As concerns the plain text of Faith and Practice and the procedures outlined in it for "shattering" instances of non-compliance, I felt that the can't-agree-to-disagree group had governance process on their side. But from a systemic viewpoint, the more liberal (agree-to-disagree) side also had a valid argument: there is no unity today in our yearly meeting on the sexual ethics portions of Faith and Practice, and using those portions to force an outcome somehow feels artificial. "It's a permanent solution to a temporary problem," said one Friend. My own metaphor: removing the canary doesn't make the mine safer. West Hills' non-compliance is symptomatic of a faultline that runs through many churches and even families, a faultline that itself threatens the future of Northwest Yearly Meeting but hasn't been given adequate attention or even definition. Is sexual identity and behavior the main issue, or is it our understanding of biblical authority and the authority of Yearly Meeting structures and documents? All of the above? And, most importantly to me, why didn't our process seem trustworthy enough to earn the patience required to tackle these underlying strains?



Internet Monk: Wendell Berry and the "politics of mutual estrangement."

New York Review of Books: Which Europe? Conference of European Churches: What future for Europe?

Why are so many black Americans killed by police?

Russia and America, it's time to talk face to face.
Today, it makes sense to examine the possibility for direct conversation “over the barriers” between Russia and the US — if only because the level of mutual distrust, both genuine and as shaped by media outlets, is almost as great as it was during the Cold War.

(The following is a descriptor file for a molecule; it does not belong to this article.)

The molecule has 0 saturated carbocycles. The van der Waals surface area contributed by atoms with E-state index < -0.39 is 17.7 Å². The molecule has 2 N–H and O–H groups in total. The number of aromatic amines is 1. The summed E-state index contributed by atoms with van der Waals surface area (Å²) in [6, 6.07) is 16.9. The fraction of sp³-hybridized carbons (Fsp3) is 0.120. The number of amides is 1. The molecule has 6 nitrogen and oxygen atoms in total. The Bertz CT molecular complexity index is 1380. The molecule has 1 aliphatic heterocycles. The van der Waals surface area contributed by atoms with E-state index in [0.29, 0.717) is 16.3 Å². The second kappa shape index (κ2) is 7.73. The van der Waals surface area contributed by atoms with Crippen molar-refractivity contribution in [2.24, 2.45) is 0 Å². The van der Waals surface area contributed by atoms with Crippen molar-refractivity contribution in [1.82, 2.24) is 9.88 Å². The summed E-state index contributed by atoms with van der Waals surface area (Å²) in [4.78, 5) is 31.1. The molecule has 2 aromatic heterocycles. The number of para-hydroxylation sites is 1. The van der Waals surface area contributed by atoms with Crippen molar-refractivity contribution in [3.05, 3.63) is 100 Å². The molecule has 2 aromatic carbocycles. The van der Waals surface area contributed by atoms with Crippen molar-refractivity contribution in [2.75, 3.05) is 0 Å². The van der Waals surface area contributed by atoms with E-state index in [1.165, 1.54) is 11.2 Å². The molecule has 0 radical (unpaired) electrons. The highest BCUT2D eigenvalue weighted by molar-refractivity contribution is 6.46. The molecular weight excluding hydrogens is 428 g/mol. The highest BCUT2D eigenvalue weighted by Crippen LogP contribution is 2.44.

Blues dessert from the late Magic Slim, performing in Brazil.

21 July 2016

Trail shorts

Columbia Gorge trail
Spokane River Centennial Trail
Overlooking Dufur, Oregon
Cape Lookout main trail
Short Beach (Oregon Islands nature preserve)
As an earnest, idealistic disciple and veteran Quaker operative, I probably should be spending these days in constant prayerful attention to political events and the worldwide cycles of violence, and even trying to squeeze out a few words of wisdom for this blog. Yearly Meeting sessions are just a few days away, and I have responsibilities!

Instead, I have been enjoying amazing hours on various trails in Oregon and Washington, as Judy and I (and, more recently, our friends Natasha and Elizabeth as well) have come across one spectacular vista after another. Layered bluffs and scarred cliffs reveal the geological processes that built these beautiful landscapes. Snakes and anemones animate the trailsides and tidal pools. Rightly or wrongly, mayhem in city streets and convention halls seems far away and incredibly ephemeral compared with the beauty we saw today just a few miles away from Netarts, Oregon, our last stop before heading for the Northwest Yearly Meeting sessions in Newberg.